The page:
Ultimately, FAMM and others were able to convince the U.S. Sentencing Commission to lower its recommended guidelines for crack offenses. Then Congress passed the Fair Sentencing Act, which lowered crack sentences even more. So in 2011 after serving 21 years in federal prison, Stephanie Nodd was released to go home. What’s interesting is that one of the leaders in pushing for the Fair Sentencing Act was Jeff Sessions. He had sent a lot of people away under that law and he might have known better than most the impact it was having.
Some have viewed that support as a sign that he’s open to additional reform, although I happen not to share that optimism. Working at FAMM while going through my trials, reading about cases like Stephanie’s, and meeting others who would come into the office who had served unbelievably long sentences taught me quite a bit about the human toll of incarceration. But I learned more than I wanted to know when it was my turn to actually go to prison. My time in Cumberland confirmed my growing belief that many people are serving sentences that are longer than necessary to protect public safety. They certainly were not of value as a deterrent.
One reason lengthy sentences can be so counterproductive is because prison infantilizes people. Everything we did and everything we needed was on campus. Inmates had very few responsibilities. Within a couple years, people start to become institutionalized.
They know what it takes to get by day‐to‐day in prison, but they lose all sense of what it’s going to take to get by on the outside. While some people absolutely deserve prison time, our goal should be to give them as little as is necessary to accomplish the purposes of sentencing. While people are in prison, the world does not stop. Technology advances, job markets change. Guys I served with had no idea what an iPhone was. We really need to be mindful that 90 percent of prisoners are going home someday. And we want them to be successful, if not for their own sake then for ours. Because we want to live in communities that are safer. Which leads me to my last point.
As advocates, especially in this political environment, we need to be willing to meet people where they are. While reform advocates tend to focus on the justice in criminal justice reform, the public is mostly focused on the criminal in criminal justice reform. They want less crime. We need to show people that we value what they value — safety for their kids, for their communities. Fortunately, we can do that. Because many of the reforms we support would not only restore balance in the constitutional system created by our Founders, they would likely increase public safety. Which is why we must push for reform, no matter if the crime rate is rising or falling, and no matter who holds political power at a given moment.
KEEDA HAYNES: I am a public defender in Nashville, Tennessee, and every single day, I go into that courtroom and fight for justice for my clients. But 10 years ago, I was 00017011. That is a federal inmate number. For 3 years and 10 months, I was “triple zero seventeen zero eleven” for a crime that I didn’t commit.
At the age of 19, I was a sophomore in college, majoring in criminal justice. I met a guy and we dated off and on for a few years. And so when he asked me if I would accept packages for his family business, I didn’t think anything of it. I didn’t realize that there was something wrong until my sister was arrested and under investigation by the federal government for selling marijuana.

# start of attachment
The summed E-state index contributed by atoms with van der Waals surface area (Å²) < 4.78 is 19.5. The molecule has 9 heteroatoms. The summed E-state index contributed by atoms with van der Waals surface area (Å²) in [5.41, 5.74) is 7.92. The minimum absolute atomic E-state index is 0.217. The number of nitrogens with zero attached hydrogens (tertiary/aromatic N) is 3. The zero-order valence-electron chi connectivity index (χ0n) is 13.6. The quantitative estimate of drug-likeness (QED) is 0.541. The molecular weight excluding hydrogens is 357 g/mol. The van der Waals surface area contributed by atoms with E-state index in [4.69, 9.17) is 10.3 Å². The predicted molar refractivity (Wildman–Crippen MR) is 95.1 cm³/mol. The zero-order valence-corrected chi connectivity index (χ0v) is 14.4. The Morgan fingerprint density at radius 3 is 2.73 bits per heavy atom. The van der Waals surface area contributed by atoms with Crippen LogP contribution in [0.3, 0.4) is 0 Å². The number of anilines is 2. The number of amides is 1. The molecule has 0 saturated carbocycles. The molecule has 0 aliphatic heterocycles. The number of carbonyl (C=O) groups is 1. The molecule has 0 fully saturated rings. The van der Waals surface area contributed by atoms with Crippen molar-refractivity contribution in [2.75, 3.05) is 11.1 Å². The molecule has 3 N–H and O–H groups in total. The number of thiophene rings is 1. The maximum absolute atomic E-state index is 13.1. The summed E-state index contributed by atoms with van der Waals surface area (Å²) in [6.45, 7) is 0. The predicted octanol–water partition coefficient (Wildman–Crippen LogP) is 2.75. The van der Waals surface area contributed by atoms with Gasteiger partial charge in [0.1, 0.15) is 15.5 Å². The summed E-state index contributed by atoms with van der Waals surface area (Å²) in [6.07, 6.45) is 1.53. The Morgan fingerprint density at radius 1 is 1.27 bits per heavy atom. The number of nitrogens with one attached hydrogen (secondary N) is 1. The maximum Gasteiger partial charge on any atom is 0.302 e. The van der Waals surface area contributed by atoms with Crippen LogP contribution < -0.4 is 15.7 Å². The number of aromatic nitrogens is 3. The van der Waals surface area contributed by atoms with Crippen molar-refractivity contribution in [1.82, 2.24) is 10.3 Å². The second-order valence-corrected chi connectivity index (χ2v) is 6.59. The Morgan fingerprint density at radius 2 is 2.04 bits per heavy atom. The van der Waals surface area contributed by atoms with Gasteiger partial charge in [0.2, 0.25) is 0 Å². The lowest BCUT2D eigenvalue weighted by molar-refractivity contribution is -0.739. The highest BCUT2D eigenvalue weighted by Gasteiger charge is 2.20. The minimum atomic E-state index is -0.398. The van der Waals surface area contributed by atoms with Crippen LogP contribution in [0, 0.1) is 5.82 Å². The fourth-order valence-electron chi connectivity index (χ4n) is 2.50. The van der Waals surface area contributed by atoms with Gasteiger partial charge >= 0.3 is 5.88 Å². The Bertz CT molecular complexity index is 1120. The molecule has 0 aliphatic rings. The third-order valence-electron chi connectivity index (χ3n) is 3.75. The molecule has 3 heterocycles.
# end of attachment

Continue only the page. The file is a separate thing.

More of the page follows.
I was harassed by the government on a daily basis for nearly two years. They came to my house, they came to my job, they contacted family, they contacted friends. I lost jobs, I lost friends. The government even threatened to take my little old Mustang that they said I had bought with the proceeds of drug money. When they came to my house to arrest me, they brought a SWAT team. They had a whole perimeter set up in my neighborhood, and they even had helicopters flying over. They came to the door in SWAT gear with their guns drawn.
In an attempt to scare me into pleading guilty along with the other 28 people who were indicted, the U.S. attorney filed a motion to detain me. I was held in a facility in Kentucky, right outside Bowling Green. And two days after he filed this motion, he withdrew the motion because he knew that my attorney was going to be out of town and that I would continue to sit in custody for an additional five days before we could get back to court. They threatened me with ten‐plus years in federal prison, simply because I chose to exercise my right to have a jury trial. I refused to plead guilty for a crime that I didn’t commit. During my seven‐day jury trial, left with nothing else to prove their case, the government fell back on the argument that “I should have known.”
The judge bought the government’s case and sentenced me to seven years in federal prison. And so in 2002, I graduated from Tennessee State University with a degree in criminal justice. Two weeks after that, I had to report to federal prison in Alderson, West Virginia.
The first time my case was appealed, we appealed it to the Sixth Circuit Court of Appeals. This was around the time that the Supreme Court issued opinions in United States v. Booker and United States v. Fanfan, and the Sixth Circuit was confused as to whether sentencing guidelines were no longer mandatory. So first they granted my appeal, then they denied my appeal, then they granted it again, and then they denied it again. We ended up having to appeal my case to the Supreme Court. The Supreme Court granted the appeal and remanded my case back to the middle district of Tennessee. When I got back to court, the judge told me that because of the mandatory minimum sentencing guidelines she could not send me home. I had a five‐year mandatory minimum sentencing guideline, so she resentenced me to 60 months, and, at that point, I had to go back to prison for another 18 months.
At the age of 28, after serving about 3 years and 10 months, I was finally released from federal prison. Three days after I was released, I was employed as a law clerk for a criminal defense attorney in Nashville. I graduated law school in 2012 and was sworn in as an attorney in Nashville. But I recognize that I am blessed and fortunate to be in the position that I am. My clients don’t have the same opportunities that I had. And I’m reminded of this every day when I go into the courtroom, and when I see that African Americans are over‐policed in their communities, and as a result there are more African Americans in the criminal justice system. There are more African Americans whose rights are violated, more African Americans with criminal records, more African Americans unemployed or underemployed, more African Americans living in poverty, and more African Americans who are disenfranchised. It is this knowledge, coupled with my own personal experience, that drives me to go into the courtroom each and every single day to fight for my clients in an effort to make sure that they too do not become casualties of the criminal justice system.